The way it goes when you lose a friend is just like how Nick Campbell loses his fortune in The Sun Also Rises. Gradually, then suddenly. The person who listened kindly to your 3AM rantings, who soothed your savage wounds, now seems to function primarily in the past tense.
When you do speak, it’ll be more like “Remember when we…”, or “that one time that we…” than “let’s meet here”, or “let’s go there”.
It may not be you, it might just be you. It’s really hard to tell. When the phone calls stop, and the hang outs wane, it can seem as if your whole world is caving in. Losing a friend is worse than any break up because it stays with you longer. Implicit in a romantic-break up is the expectation that eventually you’ll fill the void with someone else. With friendships, you’re losing something so specific that you begin to worry that you’ll never find something quite like it ever again. Lost friendships are like the crumpled receipts you keep in the bottom of your purse; you’ll forget about them for a while, but every so often you’ll rummage through. You’ll uncrinkle a small, smudged sheet and the memories will hit.
It feels really shitty, to say the least.
Offering positive advice on how to deal, aside from the usual platitudes (you have other friends! you’ll get over it!) seems a tad disingenuous. If you’re here, you probably are looking for someone to understand. And we get it, it’s rough, and it feels like you might just vomit inside your shoes, and hide out in your room and never come out for days upon days. And that’s okay. It’s okay to feel a pit in your stomach every time you see a former friend; it’s okay to want to send them email upon email asking what went wrong, how you can fix it, and telling them how much you need and love them.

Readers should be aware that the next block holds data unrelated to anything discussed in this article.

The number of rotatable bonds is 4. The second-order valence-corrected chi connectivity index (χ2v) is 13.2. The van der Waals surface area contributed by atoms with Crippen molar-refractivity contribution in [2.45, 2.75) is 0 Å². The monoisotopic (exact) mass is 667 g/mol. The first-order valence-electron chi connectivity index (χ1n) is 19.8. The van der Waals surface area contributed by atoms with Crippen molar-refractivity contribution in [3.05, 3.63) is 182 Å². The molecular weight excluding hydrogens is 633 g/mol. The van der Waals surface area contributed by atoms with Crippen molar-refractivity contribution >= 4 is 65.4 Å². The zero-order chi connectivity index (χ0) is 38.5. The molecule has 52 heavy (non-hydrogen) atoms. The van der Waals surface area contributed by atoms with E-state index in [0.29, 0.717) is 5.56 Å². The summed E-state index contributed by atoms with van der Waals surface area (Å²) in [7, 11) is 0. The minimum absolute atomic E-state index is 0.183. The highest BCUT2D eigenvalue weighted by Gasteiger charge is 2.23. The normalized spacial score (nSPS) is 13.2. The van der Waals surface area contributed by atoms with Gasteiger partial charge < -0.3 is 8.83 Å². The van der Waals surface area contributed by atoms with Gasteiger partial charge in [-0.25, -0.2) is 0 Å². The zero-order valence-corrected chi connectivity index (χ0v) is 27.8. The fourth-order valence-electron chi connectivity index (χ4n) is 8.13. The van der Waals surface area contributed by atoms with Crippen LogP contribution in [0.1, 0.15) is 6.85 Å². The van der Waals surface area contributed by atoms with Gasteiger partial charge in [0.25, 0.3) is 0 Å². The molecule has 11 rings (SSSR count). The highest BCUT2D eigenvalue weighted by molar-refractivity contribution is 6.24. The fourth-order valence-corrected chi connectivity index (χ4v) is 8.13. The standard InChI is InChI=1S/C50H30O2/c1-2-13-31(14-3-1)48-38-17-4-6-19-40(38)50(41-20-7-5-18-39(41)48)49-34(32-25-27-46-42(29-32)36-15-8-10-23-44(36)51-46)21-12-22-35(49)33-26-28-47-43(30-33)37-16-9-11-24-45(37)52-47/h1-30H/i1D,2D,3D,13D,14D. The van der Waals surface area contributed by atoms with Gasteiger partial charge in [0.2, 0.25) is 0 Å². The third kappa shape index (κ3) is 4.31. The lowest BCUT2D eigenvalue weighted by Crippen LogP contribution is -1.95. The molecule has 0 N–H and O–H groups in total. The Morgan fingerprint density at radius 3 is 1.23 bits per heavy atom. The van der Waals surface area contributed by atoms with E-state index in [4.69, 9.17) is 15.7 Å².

Don’t. As a veteran of many an overwrought, over-composed email, you’ll feel worse in the morning. Ditto revenge, or an e-blast. It may work out for Amanda Clarke/Emily Thorne or Blair Waldorf, but certainly not for you––the rawness you feel now will be amplified. So much of your choice of action comes from an imagined outcome, and what happens is almost never what you intended.
Instead, feel what you feel. Realize that the loss you’re experiencing isn’t stupid, or weird, or whatever––but rather a perfectly normal reaction to a deeply upsetting event. It’s hard to say what you should do next, besides the obvious “don’t do this!” I hear that tea and crying helps. I hear that reading positivity blogs helps. Same with blaring Brand New until your ears can’t register most sound for the next hour and a half.
For me, Joan Didion, Simone Weil, and Anne Carson have been the most helpful. They might help you, but only if you’re bookish. What these literary powerhouses all have in common is their odd interaction, and near-blind acceptance of loss. Realizing that desire, and love, and the emotions that swirl around these two feelings can be a very illusory real is somehow comforting. Knowing that the loss you feel will happen to you over, and over––and maybe you’re just born with it feels, less lonely––more human.
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